The Wall Street reform bill President Obama signed into law Wednesday is serving as a fiscal stimulus for Washington.
At least a thousand new government workers will be hired as a direct result of the legislation, which triggers a massive wave of rulemaking by regulatory agencies.
“Lawyers always win,” joked one Washington insider, who was quick to say that he wasn’t just saying that because he’s a lawyer.
The Securities and Exchange Commission (SEC) expects to add about 800 new positions to carry out its new and expanded responsibilities, while the Commodity Futures Trading Commission (CFTC) plans to increase its workforce by nearly 50 percent, to 1,000 employees, a spokesman told The Hill.
The Federal Deposit Insurance Corporation, which will have additional responsibilities for unwinding troubled institutions whose downfall could hurt the broader economy, also expects a significant increase in employees, though a spokesman said the banking regulator has not projected how many new staffers it will need.
The Treasury and Federal Reserve are expected to wield much greater power under the bill and will also likely expand, though a spokesman for the Fed told The Hill it’s too soon to tell by how much.
The new regulatory staffers and K Street lawyers will be working on more than 200 new rules that must be written under the Wall Street reform bill, according to a chart prepared by the Financial Services Roundtable. It also counts 68 studies that must be drawn up by the bill.
To put that in context, the Sarbanes-Oxley accounting reforms passed in 2002 in the wake of the Enron collapse, the last major legislation affecting financial services, required 16 rules and six studies.
Both bills are significant, but “this one has really shifted power from Wall Street to 1500 Pennsylvania Ave.,” said Richard Alexander, managing partner of Arnold and Porter, referring to the increased power of the Treasury Department.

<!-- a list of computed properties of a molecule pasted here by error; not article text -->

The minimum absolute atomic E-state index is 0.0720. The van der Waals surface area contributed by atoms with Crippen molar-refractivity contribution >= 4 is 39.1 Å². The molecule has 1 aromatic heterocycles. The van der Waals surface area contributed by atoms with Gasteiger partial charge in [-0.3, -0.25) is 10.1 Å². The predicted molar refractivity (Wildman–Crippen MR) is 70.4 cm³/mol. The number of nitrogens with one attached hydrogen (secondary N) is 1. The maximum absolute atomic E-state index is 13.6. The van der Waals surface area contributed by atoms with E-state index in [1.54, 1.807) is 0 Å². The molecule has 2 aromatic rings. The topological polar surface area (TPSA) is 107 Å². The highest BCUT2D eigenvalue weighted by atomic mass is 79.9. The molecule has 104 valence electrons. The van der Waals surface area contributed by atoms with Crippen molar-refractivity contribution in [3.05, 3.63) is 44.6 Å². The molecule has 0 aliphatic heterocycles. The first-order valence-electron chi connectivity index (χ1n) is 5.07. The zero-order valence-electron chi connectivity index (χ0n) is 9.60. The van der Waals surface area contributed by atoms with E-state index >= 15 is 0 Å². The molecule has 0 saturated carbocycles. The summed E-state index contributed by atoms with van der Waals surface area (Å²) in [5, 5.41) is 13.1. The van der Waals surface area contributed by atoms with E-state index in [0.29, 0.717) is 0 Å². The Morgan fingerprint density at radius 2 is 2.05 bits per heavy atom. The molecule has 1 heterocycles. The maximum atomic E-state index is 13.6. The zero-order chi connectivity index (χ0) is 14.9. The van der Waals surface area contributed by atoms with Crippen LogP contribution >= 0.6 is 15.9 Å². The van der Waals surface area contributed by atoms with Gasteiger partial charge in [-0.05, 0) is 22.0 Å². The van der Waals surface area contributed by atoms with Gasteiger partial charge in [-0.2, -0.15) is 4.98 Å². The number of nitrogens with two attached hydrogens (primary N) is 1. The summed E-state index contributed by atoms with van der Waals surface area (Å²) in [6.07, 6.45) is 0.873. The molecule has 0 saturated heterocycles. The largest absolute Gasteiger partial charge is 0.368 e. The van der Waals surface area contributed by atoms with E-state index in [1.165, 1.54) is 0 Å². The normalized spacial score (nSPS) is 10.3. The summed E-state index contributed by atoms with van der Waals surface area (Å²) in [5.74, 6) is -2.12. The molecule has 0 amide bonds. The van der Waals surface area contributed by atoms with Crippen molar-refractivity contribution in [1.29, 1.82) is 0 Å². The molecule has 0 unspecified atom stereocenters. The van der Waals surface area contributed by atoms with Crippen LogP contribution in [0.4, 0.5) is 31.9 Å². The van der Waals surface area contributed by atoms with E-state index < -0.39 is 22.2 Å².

Alexander, a senior partner in the firm’s financial services group, said the legislation offers opportunities for firms not only in financial services, but in consumer issues and corporate governance, among other issues.
“I can’t predict what the headcount will be, but needless to say there’s going to be a tremendous amount of work created,” he said.
Big banks and other financial institutions will have to deal with the new consumer protection agency created by the bill, and are likely to add in-house help to deal with new regulations that spin out of the agency.
While Obama mentioned credit card fees and bank overdraft charges as two areas of new consumer oversight in his remarks at Wednesday’s bill signing, others say the new law could cover anything from ATM fees to checking accounts.
Wall Street sees the legislation as largely undefined and will be avidly watching the rulemaking process.
“It’s almost like you decided to hold a wedding reception for your daughter for going steady with someone,” Doug Roberts, founder and chief investment strategist for ChannelCapitalResearch.com, said of Wednesday’s bill-signing.
An example of what’s to come next are the regulations SEC, CFTC and others must issue on what is permitted under the Volcker rule, which sets restrictions on proprietary trading.
The rule, named after former Federal Reserve Chairman and current Obama adviser Paul Volcker, limits proprietary trading by banks but doesn’t explicitly define what will still be allowed. Regulators must determine what trading a bank will be allowed to do for its own clients, and when it is trading for itself.
Gray areas abound. For example, if a bank buys up shares in McDonald’s that it knows its clients regularly want, will this be considered allowable proprietary trading?
The process will be long. While rules are to be completed next summer, compliance for the new Volcker rule is set for 2014.
After that, the rules will be implemented, ensuring more business for a number of people in Washington.
Richard Barry contributed to this article.